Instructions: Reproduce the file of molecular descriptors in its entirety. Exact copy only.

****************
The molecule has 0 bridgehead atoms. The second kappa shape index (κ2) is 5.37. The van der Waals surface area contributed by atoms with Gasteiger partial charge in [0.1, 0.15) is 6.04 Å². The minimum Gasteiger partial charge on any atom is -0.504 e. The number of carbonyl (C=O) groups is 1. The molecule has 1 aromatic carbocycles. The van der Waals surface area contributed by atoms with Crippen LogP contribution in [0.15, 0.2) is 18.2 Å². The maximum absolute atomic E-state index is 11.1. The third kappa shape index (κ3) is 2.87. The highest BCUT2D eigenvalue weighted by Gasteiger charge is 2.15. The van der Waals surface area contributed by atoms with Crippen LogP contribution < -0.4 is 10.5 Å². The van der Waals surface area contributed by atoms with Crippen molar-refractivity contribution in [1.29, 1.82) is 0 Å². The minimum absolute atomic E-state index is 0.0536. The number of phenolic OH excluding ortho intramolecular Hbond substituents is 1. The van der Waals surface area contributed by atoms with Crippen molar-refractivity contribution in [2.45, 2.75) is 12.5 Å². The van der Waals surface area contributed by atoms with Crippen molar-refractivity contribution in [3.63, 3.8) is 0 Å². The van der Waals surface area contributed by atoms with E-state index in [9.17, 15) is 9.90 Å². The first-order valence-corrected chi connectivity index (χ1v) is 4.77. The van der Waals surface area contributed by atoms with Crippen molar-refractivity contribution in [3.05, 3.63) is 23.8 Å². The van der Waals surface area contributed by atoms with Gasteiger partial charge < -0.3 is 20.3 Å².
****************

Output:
The molecule has 0 bridgehead atoms. The second kappa shape index (κ2) is 5.37. The van der Waals surface area contributed by atoms with Gasteiger partial charge in [0.1, 0.15) is 6.04 Å². The minimum Gasteiger partial charge on any atom is -0.504 e. The number of carbonyl (C=O) groups is 1. The molecule has 1 aromatic carbocycles. The van der Waals surface area contributed by atoms with Crippen LogP contribution in [0.15, 0.2) is 18.2 Å². The maximum absolute atomic E-state index is 11.1. The third kappa shape index (κ3) is 2.87. The highest BCUT2D eigenvalue weighted by Gasteiger charge is 2.15. The van der Waals surface area contributed by atoms with Crippen LogP contribution < -0.4 is 10.5 Å². The van der Waals surface area contributed by atoms with Crippen molar-refractivity contribution in [1.29, 1.82) is 0 Å². The minimum absolute atomic E-state index is 0.0536. The number of phenolic OH excluding ortho intramolecular Hbond substituents is 1. The van der Waals surface area contributed by atoms with Crippen molar-refractivity contribution in [2.45, 2.75) is 12.5 Å². The van der Waals surface area contributed by atoms with Crippen molar-refractivity contribution in [3.63, 3.8) is 0 Å². The van der Waals surface area contributed by atoms with E-state index in [9.17, 15) is 9.90 Å². The first-order valence-corrected chi connectivity index (χ1v) is 4.77. The van der Waals surface area contributed by atoms with Crippen molar-refractivity contribution in [3.05, 3.63) is 23.8 Å². The van der Waals surface area contributed by atoms with Gasteiger partial charge < -0.3 is 20.3 Å².